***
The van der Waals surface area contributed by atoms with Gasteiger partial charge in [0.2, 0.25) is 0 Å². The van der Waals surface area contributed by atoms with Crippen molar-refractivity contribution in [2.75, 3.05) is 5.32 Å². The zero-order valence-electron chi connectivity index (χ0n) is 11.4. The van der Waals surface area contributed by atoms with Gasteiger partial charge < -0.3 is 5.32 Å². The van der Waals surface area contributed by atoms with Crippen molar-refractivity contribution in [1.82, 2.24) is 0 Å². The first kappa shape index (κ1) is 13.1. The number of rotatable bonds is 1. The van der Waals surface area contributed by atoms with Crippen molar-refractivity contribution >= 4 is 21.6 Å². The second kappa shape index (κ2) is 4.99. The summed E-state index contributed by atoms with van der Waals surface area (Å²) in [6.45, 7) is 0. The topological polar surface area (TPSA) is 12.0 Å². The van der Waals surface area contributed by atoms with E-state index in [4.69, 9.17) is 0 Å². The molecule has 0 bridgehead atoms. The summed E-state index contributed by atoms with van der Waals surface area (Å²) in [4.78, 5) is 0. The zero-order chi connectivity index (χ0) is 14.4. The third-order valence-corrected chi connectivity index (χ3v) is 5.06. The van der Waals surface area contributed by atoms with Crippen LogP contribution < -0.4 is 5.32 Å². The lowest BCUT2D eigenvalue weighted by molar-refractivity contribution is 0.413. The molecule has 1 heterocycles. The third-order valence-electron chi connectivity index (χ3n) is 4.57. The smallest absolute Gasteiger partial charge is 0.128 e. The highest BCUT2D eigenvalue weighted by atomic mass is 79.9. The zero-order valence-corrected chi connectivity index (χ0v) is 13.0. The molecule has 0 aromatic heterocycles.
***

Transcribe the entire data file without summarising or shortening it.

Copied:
The van der Waals surface area contributed by atoms with Gasteiger partial charge in [0.2, 0.25) is 0 Å². The van der Waals surface area contributed by atoms with Crippen molar-refractivity contribution in [2.75, 3.05) is 5.32 Å². The zero-order valence-electron chi connectivity index (χ0n) is 11.4. The van der Waals surface area contributed by atoms with Gasteiger partial charge < -0.3 is 5.32 Å². The van der Waals surface area contributed by atoms with Crippen molar-refractivity contribution in [1.82, 2.24) is 0 Å². The first kappa shape index (κ1) is 13.1. The number of rotatable bonds is 1. The van der Waals surface area contributed by atoms with Crippen molar-refractivity contribution >= 4 is 21.6 Å². The second kappa shape index (κ2) is 4.99. The summed E-state index contributed by atoms with van der Waals surface area (Å²) in [6.45, 7) is 0. The topological polar surface area (TPSA) is 12.0 Å². The van der Waals surface area contributed by atoms with E-state index in [4.69, 9.17) is 0 Å². The molecule has 0 bridgehead atoms. The summed E-state index contributed by atoms with van der Waals surface area (Å²) in [4.78, 5) is 0. The zero-order chi connectivity index (χ0) is 14.4. The third-order valence-corrected chi connectivity index (χ3v) is 5.06. The van der Waals surface area contributed by atoms with Crippen LogP contribution < -0.4 is 5.32 Å². The lowest BCUT2D eigenvalue weighted by molar-refractivity contribution is 0.413. The molecule has 1 heterocycles. The third-order valence-electron chi connectivity index (χ3n) is 4.57. The smallest absolute Gasteiger partial charge is 0.128 e. The highest BCUT2D eigenvalue weighted by atomic mass is 79.9. The zero-order valence-corrected chi connectivity index (χ0v) is 13.0. The molecule has 0 aromatic heterocycles.